Introduction: Cheap Laser Tripwire Home Security Alarm System

Picture of Cheap Laser Tripwire Home Security Alarm System

This is a simple and cheap home security system that costs only $ 15, to ward off nosy siblings and burglars alike. It comprises of a laser used as a 'tripwire' and a photosensor to detect whether this laser beam is blocked or not. If it is blocked an intruder, an 'alarm' will sound off using the piezo buzzer. The alarm I chose is the beautiful sounds of Pachelbel's Canon in D major.

I was inspired to make this from spy movies with high-end home laser security systems where the protagonists sprays aerosol and navigate around a complex laser setup.

Step 1: BoM

Picture of BoM
  • Arduino 101 or Arduino Uno -- $7
  • Photoresistor or LDR -- $1
  • 10kΩ resistor -- $0.2
  • Breadboard -- $4
  • Laser -- $2
  • Jumper Wire $1

Step 2: Circuitry

Picture of Circuitry
  • Connect the LED to the Arduino by connecting the positive pin of the LED to the 3.3V pin Arduino in series through a 100Ω resistor. This is shown as the red wire.
  • Connect the flat edge pin of the LED to ground, shown as the pin connected to the blue rail on the breadboard. This blue rail is then connected to the Arduino's common GND pin.
  • Connect one of the pins on the LDR to VCC using the red rail of the breadboard. Then, connect this red rail to the 3.3V pin on the Arduino.
  • Wire the LDR signal to the Arduino by connecting the other pin to A0 on the Arduino. This is the white wire is on the board.
  • Connect the other LDR pin to a 10kΩ resistor through to ground shown as the blue rail on the breadboard.

Step 3: Music Header File

Picture of Music Header File

The header file defines all the constants needed for the tone and the music that will be planes when the alarm rings.

/*************************************************<br> * Public Constants  *************************************************/
#define B0  31 #define C1  33 #define CS1 35 #define D1  37 #define DS1 39 #define E1  41 #define F1  44 #define FS1 46 #define G1  49 #define GS1 52 #define A1  55 #define AS1 58 #define B1  62 #define C2  65 #define CS2 69 #define D2  73 #define DS2 78 #define E2  82 #define F2  87 #define FS2 93 #define G2  98 #define GS2 104 #define A2  110 #define AS2 117 #define B2  123 #define C3  131 #define CS3 139 #define D3  147 #define DS3 156 #define E3  165 #define F3  175 #define FS3 185 #define G3  196 #define GS3 208 #define A3  220 #define AS3 233 #define B3  247 #define C4  262 #define CS4 277 #define D4  294 #define DS4 311 #define E4  330 #define F4  349 #define FS4 370 #define G4  392 #define GS4 415 #define A4  440 #define AS4 466 #define B4  494 #define C5  523 #define CS5 554 #define D5  587 #define DS5 622 #define E5  659 #define F5  698 #define FS5 740 #define G5  784 #define GS5 831 #define A5  880 #define AS5 932 #define B5  988 #define C6  1047 #define CS6 1109 #define D6  1175 #define DS6 1245 #define E6  1319 #define F6  1397 #define FS6 1480 #define G6  1568 #define GS6 1661 #define A6  1760 #define AS6 1865 #define B6  1976 #define C7  2093 #define CS7 2217 #define D7  2349 #define DS7 2489 #define E7  2637 #define F7  2794 #define FS7 2960 #define G7  3136 #define GS7 3322 #define A7  3520 #define AS7 3729 #define B7  3951 #define C8  4186 #define CS8 4435 #define D8  4699 #define DS8 4978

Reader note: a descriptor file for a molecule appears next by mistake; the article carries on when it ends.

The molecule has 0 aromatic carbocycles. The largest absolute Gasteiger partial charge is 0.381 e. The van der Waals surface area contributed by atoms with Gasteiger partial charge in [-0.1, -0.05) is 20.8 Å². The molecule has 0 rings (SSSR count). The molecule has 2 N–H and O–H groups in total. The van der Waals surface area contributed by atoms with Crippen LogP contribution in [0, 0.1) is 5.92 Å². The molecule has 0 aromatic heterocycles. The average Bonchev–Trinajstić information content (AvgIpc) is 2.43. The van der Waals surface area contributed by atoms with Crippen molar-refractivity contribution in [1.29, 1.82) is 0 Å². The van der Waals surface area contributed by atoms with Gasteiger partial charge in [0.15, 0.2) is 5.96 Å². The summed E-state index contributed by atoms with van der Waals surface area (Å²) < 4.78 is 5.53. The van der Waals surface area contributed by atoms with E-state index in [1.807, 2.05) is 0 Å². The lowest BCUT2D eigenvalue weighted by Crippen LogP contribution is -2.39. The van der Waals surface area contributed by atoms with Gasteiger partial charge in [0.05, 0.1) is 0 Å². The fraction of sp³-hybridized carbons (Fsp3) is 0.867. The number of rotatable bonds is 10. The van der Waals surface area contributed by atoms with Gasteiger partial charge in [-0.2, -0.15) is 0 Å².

Step 4: Arduino Code

Picture of Arduino Code
# include "pitches.h"
int melody[] = {A6, FS6, G6, A6, FS6, G6, A6, A5, B5, CS6, D6, E6, FS6, G6, FS6, D6, E6, FS6, FS5, G5, A5, B5, A5, G5, A5, FS5, G5, A5, G5, B5, A5, G5, FS5, E5, FS5, E5, D5, E5, FS5, G5, A5, B5, G5, B5, A5, B5, CS6, D6, A5, B5, CS6, D6, E6, FS6, G6, A6};
//int melody[] = {'A6', 'FS6', 'G6', 'A6', 'FS6', 'G6', 'A6', 'A5', 'B5', 'CS6', 'D6', 'ES6', 'FS6', 'G6', 'FS6', 'D6', 'E6', 'FS6', 'FS5', 'G5', 'A5', 'B5', 'A5', 'G5', 'A5', 'FS5', 'G5', 'A5', 'G5', 'B5', 'A5', 'G5', 'FS5', 'E5', 'FS5', 'E5', 'D5', 'E5', 'FS5', 'G5', 'A5', 'B5', 'G5', 'B5', 'A5', 'B5', 'CS6', 'D6', 'A5', 'B5', 'CS6', 'D6', 'E6', 'FS6', 'G6', 'A6'};
int noteDurations[] = {8, 16, 16, 8, 16, 16, 16, 16, 16, 16, 16, 16, 16, 16, 8, 16, 16, 8, 16, 16, 16, 16, 16, 16, 16, 16, 16, 16, 8, 16, 16, 8, 16, 16, 16, 16, 16, 16, 16, 16, 16, 16, 8, 16, 16, 8, 16, 16, 16, 16, 16, 16, 16, 16, 16, 16};
const int sensorPin = 0; int lightCal; int lightVal;
void setup() {   // iterate over the notes of the melody:   pinMode (9, OUTPUT);   lightCal = analogRead(sensorPin);
}
void loop() {    lightVal = analogRead(sensorPin);
  //if lightVal is less than our initial reading (lightCal) minus 50 it is dark and         //turn pin 9 HIGH. The (-50) part of the statement sets the sensitivity. The smaller       //the number the more sensitive the circuit will be to variances in light.   if(lightVal < 800){
    for (int i = 0; i < 56; i++) {          // to calculate the note duration, take one second       // divided by the note type.       //e.g. quarter note = 1000 / 4, eighth note = 1000/8, etc.       int noteDuration = 2500 / noteDurations[i];       tone(9, melody[i], noteDuration);          // to distinguish the notes, set a minimum time between them.       // the note's duration + 30% seems to work well:       int pauseBetweenNotes = noteDuration * 1.30;       delay(pauseBetweenNotes);     }    } 
   }

Step 5: Demo

When the laser is 'tripped', the alarm will play, in this case is the beautiful composition of Pachelbel's Canon in D.

Comments

Juufke001 (author)2017-08-10

Not working ?

TechMartian (author)Juufke0012017-08-10

Make sure that when you first turn it on that the laser is pointing o the photoresistor, since it calibrates the light when you first turn it on.

About This Instructable

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Bio: Aerospace Engineer working in Software Development with a passion for Hardware.
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